There was a game we played in grade school — Red Rover. The game is played between two lines of players, positioned apart from each other, with hands or arms linked together. The game starts when the first team, calls a player out, by saying or singing a line like “Red rover, red rover, send ‘insert name here’ right over.”
The immediate goal for the person called is to run to the other line and break the other team’s chain (formed by the linking of hands). If the player called fails to break the chain, they have to join that team. However, if the player successfully breaks the chain, they may select either of the broken “links” and take the link to join their team. The game continues until there is just one chain.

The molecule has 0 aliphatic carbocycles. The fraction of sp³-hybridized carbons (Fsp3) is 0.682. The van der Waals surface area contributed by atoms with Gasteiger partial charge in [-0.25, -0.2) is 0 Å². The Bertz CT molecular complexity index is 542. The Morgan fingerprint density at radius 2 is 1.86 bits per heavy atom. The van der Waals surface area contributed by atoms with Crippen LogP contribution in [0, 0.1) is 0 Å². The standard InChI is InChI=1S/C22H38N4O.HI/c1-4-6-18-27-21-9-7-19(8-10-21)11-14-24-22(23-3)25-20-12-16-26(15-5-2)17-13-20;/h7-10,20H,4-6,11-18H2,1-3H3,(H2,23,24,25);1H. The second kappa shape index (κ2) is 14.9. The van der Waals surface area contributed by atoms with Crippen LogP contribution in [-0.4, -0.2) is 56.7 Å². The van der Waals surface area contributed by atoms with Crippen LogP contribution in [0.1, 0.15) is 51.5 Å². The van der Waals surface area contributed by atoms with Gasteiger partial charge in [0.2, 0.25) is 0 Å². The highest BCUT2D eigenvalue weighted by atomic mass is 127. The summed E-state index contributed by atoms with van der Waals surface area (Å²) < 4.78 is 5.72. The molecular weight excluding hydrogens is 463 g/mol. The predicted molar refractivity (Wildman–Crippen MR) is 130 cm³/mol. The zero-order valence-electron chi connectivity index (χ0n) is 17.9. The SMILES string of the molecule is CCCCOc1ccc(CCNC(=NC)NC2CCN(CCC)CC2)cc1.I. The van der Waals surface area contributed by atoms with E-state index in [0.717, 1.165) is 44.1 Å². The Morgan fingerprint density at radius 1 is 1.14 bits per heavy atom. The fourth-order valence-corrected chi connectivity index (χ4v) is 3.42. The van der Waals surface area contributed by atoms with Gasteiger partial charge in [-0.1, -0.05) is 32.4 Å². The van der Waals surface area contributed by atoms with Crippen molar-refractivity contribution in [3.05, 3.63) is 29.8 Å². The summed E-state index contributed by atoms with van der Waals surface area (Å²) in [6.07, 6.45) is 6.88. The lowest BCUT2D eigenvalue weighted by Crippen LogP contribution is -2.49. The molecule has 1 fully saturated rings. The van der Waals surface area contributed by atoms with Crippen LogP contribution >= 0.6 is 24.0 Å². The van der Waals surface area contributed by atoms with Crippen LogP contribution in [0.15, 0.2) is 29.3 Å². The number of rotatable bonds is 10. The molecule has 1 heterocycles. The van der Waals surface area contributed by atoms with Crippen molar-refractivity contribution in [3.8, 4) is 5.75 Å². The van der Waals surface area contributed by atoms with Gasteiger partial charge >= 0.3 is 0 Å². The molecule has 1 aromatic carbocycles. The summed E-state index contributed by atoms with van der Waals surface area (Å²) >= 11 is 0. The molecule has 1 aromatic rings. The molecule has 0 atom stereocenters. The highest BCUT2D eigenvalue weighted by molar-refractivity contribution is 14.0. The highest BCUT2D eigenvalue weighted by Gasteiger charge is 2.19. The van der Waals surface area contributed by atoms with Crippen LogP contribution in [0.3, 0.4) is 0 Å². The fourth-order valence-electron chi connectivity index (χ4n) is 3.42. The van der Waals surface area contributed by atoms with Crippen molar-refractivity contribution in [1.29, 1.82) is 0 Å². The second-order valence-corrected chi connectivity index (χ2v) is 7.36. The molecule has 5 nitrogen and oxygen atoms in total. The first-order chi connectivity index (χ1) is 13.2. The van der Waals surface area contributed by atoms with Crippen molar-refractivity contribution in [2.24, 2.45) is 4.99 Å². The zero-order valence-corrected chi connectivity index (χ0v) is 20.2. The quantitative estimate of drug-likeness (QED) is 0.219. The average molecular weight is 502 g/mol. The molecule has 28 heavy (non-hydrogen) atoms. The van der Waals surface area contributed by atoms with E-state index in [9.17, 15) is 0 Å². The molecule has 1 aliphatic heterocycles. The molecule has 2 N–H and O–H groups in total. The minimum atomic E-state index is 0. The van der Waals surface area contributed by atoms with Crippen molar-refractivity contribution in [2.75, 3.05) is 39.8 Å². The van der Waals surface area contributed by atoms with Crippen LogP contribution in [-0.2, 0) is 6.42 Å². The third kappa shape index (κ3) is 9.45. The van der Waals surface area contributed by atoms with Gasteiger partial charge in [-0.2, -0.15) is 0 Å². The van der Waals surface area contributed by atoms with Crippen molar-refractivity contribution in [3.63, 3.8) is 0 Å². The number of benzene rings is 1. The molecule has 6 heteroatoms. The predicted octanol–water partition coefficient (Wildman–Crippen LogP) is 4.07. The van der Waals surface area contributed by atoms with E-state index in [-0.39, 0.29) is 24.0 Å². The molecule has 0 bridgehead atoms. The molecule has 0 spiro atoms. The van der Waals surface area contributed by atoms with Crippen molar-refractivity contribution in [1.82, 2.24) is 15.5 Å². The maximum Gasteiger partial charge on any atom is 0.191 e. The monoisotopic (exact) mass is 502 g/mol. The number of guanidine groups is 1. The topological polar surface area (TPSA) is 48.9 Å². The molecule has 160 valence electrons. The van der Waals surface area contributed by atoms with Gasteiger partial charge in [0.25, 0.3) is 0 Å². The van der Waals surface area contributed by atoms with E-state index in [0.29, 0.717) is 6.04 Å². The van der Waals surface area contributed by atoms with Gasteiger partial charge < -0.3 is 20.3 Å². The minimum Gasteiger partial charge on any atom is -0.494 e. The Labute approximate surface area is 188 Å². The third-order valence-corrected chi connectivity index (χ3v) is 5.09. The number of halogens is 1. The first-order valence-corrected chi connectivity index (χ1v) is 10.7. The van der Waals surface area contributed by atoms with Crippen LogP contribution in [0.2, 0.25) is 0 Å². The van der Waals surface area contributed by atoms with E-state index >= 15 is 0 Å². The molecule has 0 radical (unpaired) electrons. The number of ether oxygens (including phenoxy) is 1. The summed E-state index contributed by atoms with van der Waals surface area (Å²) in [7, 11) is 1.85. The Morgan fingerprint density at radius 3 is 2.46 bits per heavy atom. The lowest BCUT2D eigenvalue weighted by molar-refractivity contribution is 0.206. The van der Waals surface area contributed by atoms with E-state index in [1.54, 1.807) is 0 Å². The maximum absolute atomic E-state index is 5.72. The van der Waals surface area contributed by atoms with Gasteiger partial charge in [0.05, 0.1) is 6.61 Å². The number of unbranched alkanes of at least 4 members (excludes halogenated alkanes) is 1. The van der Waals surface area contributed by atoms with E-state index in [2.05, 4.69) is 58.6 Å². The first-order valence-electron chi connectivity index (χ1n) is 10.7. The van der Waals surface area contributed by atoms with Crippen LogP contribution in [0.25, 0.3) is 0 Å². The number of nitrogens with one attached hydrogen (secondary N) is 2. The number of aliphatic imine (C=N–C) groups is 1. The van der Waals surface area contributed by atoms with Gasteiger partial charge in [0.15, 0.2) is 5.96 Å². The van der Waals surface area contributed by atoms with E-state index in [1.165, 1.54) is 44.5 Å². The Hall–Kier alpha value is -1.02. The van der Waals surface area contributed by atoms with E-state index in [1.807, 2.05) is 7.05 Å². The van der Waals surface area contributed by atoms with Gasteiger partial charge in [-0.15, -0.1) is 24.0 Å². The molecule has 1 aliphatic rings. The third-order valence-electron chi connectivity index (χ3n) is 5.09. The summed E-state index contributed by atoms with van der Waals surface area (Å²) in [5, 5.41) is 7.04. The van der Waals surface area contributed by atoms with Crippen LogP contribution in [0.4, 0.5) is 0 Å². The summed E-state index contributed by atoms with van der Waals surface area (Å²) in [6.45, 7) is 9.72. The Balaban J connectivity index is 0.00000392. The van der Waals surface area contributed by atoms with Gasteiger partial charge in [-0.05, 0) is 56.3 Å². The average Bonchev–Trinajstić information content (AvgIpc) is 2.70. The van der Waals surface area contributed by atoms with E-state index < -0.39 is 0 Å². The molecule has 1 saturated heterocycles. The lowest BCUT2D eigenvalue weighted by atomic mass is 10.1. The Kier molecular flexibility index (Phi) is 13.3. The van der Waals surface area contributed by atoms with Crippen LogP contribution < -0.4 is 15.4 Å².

Today, it seems we continue to play this game – over and over – never able to successfully make one chain. I’m not saying we should all have the same beliefs in every “game.” But we should be able to come together, in the largest sense. Treat each other with kindness and respect, embrace each other, with all our differences…practice decency.
Decency. It sounds so simple: “Please” and “thank you,” “have a nice day” and “yes, you, too.” But what does it mean to be decent during a pandemic?
In Albert Camus’s The Plague, published in 1947, he writes about a plague outbreak in North Africa. In it, the physician Bernard Rieux says: “There’s no question of heroism in all this. It’s a matter of common decency. That’s an idea which may make some people smile, but the only means of fighting a plague is—common decency.”
I guess there are some lessons we have to learn over and over. But I still believe we can come together. Red Rover, Red Rover…